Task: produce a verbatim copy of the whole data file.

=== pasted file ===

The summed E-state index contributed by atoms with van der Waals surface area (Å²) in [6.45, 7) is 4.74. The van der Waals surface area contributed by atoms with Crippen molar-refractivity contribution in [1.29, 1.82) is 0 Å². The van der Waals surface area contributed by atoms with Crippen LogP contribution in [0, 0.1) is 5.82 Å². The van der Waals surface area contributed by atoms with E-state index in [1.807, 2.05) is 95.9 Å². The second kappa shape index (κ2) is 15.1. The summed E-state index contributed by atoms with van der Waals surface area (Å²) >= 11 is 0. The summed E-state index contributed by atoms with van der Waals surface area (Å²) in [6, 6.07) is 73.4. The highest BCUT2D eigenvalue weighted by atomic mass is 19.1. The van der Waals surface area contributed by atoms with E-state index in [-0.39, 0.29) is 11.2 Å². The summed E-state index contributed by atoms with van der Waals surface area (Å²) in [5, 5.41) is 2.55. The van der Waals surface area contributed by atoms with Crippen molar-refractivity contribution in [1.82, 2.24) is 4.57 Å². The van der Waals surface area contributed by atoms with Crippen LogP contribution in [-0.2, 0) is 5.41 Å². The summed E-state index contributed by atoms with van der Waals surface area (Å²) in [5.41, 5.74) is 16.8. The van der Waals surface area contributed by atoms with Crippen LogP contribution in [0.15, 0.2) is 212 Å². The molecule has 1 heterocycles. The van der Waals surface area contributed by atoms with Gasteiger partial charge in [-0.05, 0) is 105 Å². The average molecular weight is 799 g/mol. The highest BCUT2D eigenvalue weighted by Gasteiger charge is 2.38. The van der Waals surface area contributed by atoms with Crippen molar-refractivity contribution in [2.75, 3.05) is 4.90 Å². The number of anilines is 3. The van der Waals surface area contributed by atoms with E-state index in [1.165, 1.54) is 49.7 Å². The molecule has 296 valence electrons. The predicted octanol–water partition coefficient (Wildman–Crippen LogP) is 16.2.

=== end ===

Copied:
The summed E-state index contributed by atoms with van der Waals surface area (Å²) in [6.45, 7) is 4.74. The van der Waals surface area contributed by atoms with Crippen molar-refractivity contribution in [1.29, 1.82) is 0 Å². The van der Waals surface area contributed by atoms with Crippen LogP contribution in [0, 0.1) is 5.82 Å². The van der Waals surface area contributed by atoms with E-state index in [1.807, 2.05) is 95.9 Å². The second kappa shape index (κ2) is 15.1. The summed E-state index contributed by atoms with van der Waals surface area (Å²) >= 11 is 0. The summed E-state index contributed by atoms with van der Waals surface area (Å²) in [6, 6.07) is 73.4. The highest BCUT2D eigenvalue weighted by atomic mass is 19.1. The van der Waals surface area contributed by atoms with E-state index in [-0.39, 0.29) is 11.2 Å². The summed E-state index contributed by atoms with van der Waals surface area (Å²) in [5, 5.41) is 2.55. The van der Waals surface area contributed by atoms with Crippen molar-refractivity contribution in [1.82, 2.24) is 4.57 Å². The van der Waals surface area contributed by atoms with Crippen LogP contribution in [-0.2, 0) is 5.41 Å². The summed E-state index contributed by atoms with van der Waals surface area (Å²) in [5.41, 5.74) is 16.8. The van der Waals surface area contributed by atoms with Crippen LogP contribution in [0.15, 0.2) is 212 Å². The molecule has 1 heterocycles. The van der Waals surface area contributed by atoms with Gasteiger partial charge in [-0.05, 0) is 105 Å². The average molecular weight is 799 g/mol. The highest BCUT2D eigenvalue weighted by Gasteiger charge is 2.38. The van der Waals surface area contributed by atoms with Crippen molar-refractivity contribution in [2.75, 3.05) is 4.90 Å². The number of anilines is 3. The van der Waals surface area contributed by atoms with E-state index in [1.165, 1.54) is 49.7 Å². The molecule has 296 valence electrons. The predicted octanol–water partition coefficient (Wildman–Crippen LogP) is 16.2.